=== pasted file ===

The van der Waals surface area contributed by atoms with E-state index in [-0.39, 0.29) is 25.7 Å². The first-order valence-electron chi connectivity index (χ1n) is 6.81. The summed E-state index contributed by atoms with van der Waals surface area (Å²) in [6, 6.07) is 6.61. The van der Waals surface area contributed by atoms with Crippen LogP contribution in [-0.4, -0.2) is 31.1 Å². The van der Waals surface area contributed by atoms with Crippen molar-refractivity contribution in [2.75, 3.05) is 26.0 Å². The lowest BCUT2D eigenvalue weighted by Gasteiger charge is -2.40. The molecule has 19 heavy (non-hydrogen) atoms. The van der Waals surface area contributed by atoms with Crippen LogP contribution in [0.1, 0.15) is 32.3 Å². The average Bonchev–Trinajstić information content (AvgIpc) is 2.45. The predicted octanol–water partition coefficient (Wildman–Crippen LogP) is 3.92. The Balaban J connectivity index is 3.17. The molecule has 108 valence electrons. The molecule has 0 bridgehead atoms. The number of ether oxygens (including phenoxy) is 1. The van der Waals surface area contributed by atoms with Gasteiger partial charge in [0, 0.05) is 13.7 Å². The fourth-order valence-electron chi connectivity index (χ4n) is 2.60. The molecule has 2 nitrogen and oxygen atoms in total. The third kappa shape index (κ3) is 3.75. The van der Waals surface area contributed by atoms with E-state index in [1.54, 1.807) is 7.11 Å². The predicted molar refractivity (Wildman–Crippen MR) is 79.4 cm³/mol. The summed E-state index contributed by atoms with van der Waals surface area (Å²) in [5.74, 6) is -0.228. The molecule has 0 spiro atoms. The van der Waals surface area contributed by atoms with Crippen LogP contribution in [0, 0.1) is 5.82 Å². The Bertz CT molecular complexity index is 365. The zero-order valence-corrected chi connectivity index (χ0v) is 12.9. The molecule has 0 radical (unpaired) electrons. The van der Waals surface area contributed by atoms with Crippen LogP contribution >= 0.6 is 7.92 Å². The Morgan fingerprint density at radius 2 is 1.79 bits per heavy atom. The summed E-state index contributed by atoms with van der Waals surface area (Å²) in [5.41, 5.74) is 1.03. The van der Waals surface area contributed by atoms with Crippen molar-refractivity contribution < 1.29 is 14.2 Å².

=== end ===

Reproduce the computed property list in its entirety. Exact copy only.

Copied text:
The van der Waals surface area contributed by atoms with E-state index in [-0.39, 0.29) is 25.7 Å². The first-order valence-electron chi connectivity index (χ1n) is 6.81. The summed E-state index contributed by atoms with van der Waals surface area (Å²) in [6, 6.07) is 6.61. The van der Waals surface area contributed by atoms with Crippen LogP contribution in [-0.4, -0.2) is 31.1 Å². The van der Waals surface area contributed by atoms with Crippen molar-refractivity contribution in [2.75, 3.05) is 26.0 Å². The lowest BCUT2D eigenvalue weighted by Gasteiger charge is -2.40. The molecule has 19 heavy (non-hydrogen) atoms. The van der Waals surface area contributed by atoms with Crippen LogP contribution in [0.1, 0.15) is 32.3 Å². The average Bonchev–Trinajstić information content (AvgIpc) is 2.45. The predicted octanol–water partition coefficient (Wildman–Crippen LogP) is 3.92. The Balaban J connectivity index is 3.17. The molecule has 108 valence electrons. The molecule has 0 bridgehead atoms. The number of ether oxygens (including phenoxy) is 1. The van der Waals surface area contributed by atoms with Gasteiger partial charge in [0, 0.05) is 13.7 Å². The fourth-order valence-electron chi connectivity index (χ4n) is 2.60. The molecule has 2 nitrogen and oxygen atoms in total. The third kappa shape index (κ3) is 3.75. The van der Waals surface area contributed by atoms with E-state index in [1.54, 1.807) is 7.11 Å². The predicted molar refractivity (Wildman–Crippen MR) is 79.4 cm³/mol. The summed E-state index contributed by atoms with van der Waals surface area (Å²) in [5.74, 6) is -0.228. The molecule has 0 spiro atoms. The van der Waals surface area contributed by atoms with Crippen LogP contribution in [0, 0.1) is 5.82 Å². The Bertz CT molecular complexity index is 365. The zero-order valence-corrected chi connectivity index (χ0v) is 12.9. The molecule has 0 radical (unpaired) electrons. The van der Waals surface area contributed by atoms with Crippen LogP contribution >= 0.6 is 7.92 Å². The Morgan fingerprint density at radius 2 is 1.79 bits per heavy atom. The summed E-state index contributed by atoms with van der Waals surface area (Å²) in [5.41, 5.74) is 1.03. The van der Waals surface area contributed by atoms with Crippen molar-refractivity contribution < 1.29 is 14.2 Å².